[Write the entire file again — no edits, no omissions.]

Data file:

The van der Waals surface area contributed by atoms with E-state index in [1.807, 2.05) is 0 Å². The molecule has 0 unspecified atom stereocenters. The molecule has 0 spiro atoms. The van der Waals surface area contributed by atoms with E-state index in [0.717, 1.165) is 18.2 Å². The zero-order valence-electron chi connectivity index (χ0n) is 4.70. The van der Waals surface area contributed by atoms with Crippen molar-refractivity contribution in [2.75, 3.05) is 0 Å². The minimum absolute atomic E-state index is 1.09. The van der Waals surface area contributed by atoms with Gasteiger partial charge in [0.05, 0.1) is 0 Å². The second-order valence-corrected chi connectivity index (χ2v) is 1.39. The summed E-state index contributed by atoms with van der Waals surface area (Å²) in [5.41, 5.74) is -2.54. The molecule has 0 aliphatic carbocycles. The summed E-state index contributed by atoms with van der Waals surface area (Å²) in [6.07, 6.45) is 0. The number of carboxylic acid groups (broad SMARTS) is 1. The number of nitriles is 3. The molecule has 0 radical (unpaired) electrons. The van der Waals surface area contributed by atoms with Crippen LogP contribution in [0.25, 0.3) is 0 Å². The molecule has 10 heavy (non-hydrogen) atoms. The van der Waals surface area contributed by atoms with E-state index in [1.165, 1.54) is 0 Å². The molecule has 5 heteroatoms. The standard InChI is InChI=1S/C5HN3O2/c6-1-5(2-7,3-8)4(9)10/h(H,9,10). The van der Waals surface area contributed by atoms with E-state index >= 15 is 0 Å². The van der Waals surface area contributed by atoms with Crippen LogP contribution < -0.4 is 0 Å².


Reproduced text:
The van der Waals surface area contributed by atoms with E-state index in [1.807, 2.05) is 0 Å². The molecule has 0 unspecified atom stereocenters. The molecule has 0 spiro atoms. The van der Waals surface area contributed by atoms with E-state index in [0.717, 1.165) is 18.2 Å². The zero-order valence-electron chi connectivity index (χ0n) is 4.70. The van der Waals surface area contributed by atoms with Crippen molar-refractivity contribution in [2.75, 3.05) is 0 Å². The minimum absolute atomic E-state index is 1.09. The van der Waals surface area contributed by atoms with Gasteiger partial charge in [0.05, 0.1) is 0 Å². The second-order valence-corrected chi connectivity index (χ2v) is 1.39. The summed E-state index contributed by atoms with van der Waals surface area (Å²) in [5.41, 5.74) is -2.54. The molecule has 0 aliphatic carbocycles. The summed E-state index contributed by atoms with van der Waals surface area (Å²) in [6.07, 6.45) is 0. The number of carboxylic acid groups (broad SMARTS) is 1. The number of nitriles is 3. The molecule has 0 radical (unpaired) electrons. The van der Waals surface area contributed by atoms with Crippen LogP contribution in [0.25, 0.3) is 0 Å². The molecule has 10 heavy (non-hydrogen) atoms. The van der Waals surface area contributed by atoms with E-state index in [1.165, 1.54) is 0 Å². The molecule has 5 heteroatoms. The standard InChI is InChI=1S/C5HN3O2/c6-1-5(2-7,3-8)4(9)10/h(H,9,10). The van der Waals surface area contributed by atoms with E-state index >= 15 is 0 Å². The van der Waals surface area contributed by atoms with Crippen LogP contribution < -0.4 is 0 Å².